At the FIBD 2013 we inaugurated the OubapoShow and have gone on to repeat it in various forms and plan to develop it further in the time to come. It's been fun and very gratifying collaborating with my Oubapo co-members: Though I've been associated with them for years I hadn't spent time with any of them besides Trondheim and Lécroart until I arrived here last fall. I didn't know what to expect dropping in this late in the game but I've found everyone to be generous and welcoming and I feel very much part of the group, now. A highlight so far was our presentation of the OubapoShow in Paris for les Jeudis de L'Oulipo at the Bibliotheque Nationale de la France. This is a fairly long-running and popular evening event where Oulipo does readings on different themes; occasionally they invite one of the "ou-x-po"—as the associated "workshops for potential X" are collectively named—to take the stage and this was the first time Oubapo has been invited in 10 years. There was a big and receptive crowd including most of the senior members of Oulipo and the show went off without a hitch (you can watch the video here).

My initial push of public events and Oubapo-related stuff culminated in May with an overlapping series of events: the Musée de la Bande Dessinée hung a modest Oubapo exhibit from April to June and in May they featured the original art for my "History of American Comics in Six Panels" as their highlighted "page of the month". During the national "Nuit des Musées" I hosted a sort of mini-OubapoShow with Killoffer and Alex and Pierre from our occasional partners-in-crime, Éditions Polystyrène, which culminated in a diverse, all-ages game of giant Scroubabble which the museum had produced for an earlier Oubapo exhibit. I taught a 4-day masters workshop on comics and poetry forms which yielded a blogpost here about haiku comics that has caught on a bit online and even been translated by Thierry Groensteen for 9eme Art 2.0. Somewhere in there I also managed to program an evening of constrained film, including Lars Von Trier's Five Obstructions, at the Cinéma de la Cité… you can see how sometimes it's hard to get any actual comics done.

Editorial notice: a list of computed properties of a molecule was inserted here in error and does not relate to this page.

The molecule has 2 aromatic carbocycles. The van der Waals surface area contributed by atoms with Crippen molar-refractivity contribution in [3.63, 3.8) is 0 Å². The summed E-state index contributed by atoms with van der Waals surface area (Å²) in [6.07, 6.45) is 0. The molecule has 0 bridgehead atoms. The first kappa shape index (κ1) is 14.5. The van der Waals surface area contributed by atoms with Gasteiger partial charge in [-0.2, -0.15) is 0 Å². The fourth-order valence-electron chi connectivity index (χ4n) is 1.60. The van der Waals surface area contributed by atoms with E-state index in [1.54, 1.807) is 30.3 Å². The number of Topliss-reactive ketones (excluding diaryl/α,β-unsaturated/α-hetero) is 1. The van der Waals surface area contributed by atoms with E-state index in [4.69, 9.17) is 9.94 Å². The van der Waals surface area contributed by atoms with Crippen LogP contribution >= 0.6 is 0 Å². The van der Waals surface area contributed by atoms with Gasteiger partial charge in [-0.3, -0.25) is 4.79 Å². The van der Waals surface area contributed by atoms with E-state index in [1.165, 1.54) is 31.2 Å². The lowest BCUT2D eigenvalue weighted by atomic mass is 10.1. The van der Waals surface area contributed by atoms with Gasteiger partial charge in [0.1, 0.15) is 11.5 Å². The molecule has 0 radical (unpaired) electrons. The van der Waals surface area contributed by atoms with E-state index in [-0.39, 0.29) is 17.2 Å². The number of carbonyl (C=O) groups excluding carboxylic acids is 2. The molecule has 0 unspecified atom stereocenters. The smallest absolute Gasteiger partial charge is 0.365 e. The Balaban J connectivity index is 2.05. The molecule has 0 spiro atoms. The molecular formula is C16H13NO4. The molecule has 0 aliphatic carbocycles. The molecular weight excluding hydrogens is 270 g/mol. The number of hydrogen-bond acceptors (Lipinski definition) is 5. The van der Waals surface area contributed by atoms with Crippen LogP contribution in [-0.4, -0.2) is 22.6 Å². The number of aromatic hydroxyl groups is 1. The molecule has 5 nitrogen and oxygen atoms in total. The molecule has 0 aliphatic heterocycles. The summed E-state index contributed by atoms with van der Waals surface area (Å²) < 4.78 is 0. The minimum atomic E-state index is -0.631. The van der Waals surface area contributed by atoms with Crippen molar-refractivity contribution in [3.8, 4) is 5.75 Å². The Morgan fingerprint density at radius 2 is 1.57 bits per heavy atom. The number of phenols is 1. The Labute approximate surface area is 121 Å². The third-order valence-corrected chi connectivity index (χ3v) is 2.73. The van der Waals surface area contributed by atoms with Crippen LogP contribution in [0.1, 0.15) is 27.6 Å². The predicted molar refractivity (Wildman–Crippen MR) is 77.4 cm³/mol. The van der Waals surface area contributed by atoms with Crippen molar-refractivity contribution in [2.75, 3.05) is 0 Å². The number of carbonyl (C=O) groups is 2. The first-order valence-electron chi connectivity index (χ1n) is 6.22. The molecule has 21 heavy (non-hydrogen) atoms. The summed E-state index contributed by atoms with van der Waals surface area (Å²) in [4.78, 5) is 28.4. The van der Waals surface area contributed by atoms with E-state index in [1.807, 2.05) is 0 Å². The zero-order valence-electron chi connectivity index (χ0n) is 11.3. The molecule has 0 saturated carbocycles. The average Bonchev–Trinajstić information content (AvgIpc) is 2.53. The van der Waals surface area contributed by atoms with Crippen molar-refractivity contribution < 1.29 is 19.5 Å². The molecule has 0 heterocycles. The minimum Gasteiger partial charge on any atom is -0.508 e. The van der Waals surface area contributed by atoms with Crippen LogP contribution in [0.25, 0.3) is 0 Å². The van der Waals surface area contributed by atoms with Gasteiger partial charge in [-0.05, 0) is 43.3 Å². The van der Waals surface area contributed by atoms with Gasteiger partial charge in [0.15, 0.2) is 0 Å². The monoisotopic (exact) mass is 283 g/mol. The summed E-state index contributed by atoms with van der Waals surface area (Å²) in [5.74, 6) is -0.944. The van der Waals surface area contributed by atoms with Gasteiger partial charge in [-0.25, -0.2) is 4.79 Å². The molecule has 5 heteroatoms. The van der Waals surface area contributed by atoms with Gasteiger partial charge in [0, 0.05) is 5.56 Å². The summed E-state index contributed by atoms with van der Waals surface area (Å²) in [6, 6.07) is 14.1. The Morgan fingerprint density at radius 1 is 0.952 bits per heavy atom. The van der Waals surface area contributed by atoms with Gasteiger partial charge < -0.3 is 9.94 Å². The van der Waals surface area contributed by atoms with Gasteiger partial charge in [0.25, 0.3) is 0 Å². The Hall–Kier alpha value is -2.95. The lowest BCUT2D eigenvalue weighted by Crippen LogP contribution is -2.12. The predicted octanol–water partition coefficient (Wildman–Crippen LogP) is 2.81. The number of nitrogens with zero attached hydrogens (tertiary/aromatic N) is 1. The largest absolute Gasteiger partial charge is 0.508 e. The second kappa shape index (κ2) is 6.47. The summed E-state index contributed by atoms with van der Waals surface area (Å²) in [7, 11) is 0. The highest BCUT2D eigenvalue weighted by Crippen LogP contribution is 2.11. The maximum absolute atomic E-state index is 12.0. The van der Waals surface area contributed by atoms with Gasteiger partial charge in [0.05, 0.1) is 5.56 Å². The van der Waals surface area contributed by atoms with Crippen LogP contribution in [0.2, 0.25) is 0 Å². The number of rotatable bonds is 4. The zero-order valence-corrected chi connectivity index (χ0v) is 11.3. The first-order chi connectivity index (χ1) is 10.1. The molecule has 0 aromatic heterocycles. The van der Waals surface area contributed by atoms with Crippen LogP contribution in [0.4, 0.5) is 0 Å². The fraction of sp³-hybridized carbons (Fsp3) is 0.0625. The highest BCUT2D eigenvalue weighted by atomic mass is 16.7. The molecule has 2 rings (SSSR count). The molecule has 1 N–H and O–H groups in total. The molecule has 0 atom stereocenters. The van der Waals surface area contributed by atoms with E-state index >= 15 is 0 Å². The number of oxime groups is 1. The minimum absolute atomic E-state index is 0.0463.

Jean-Pierre Mercier leads a game of massive Scroubabble at la Nuit des Musées in May.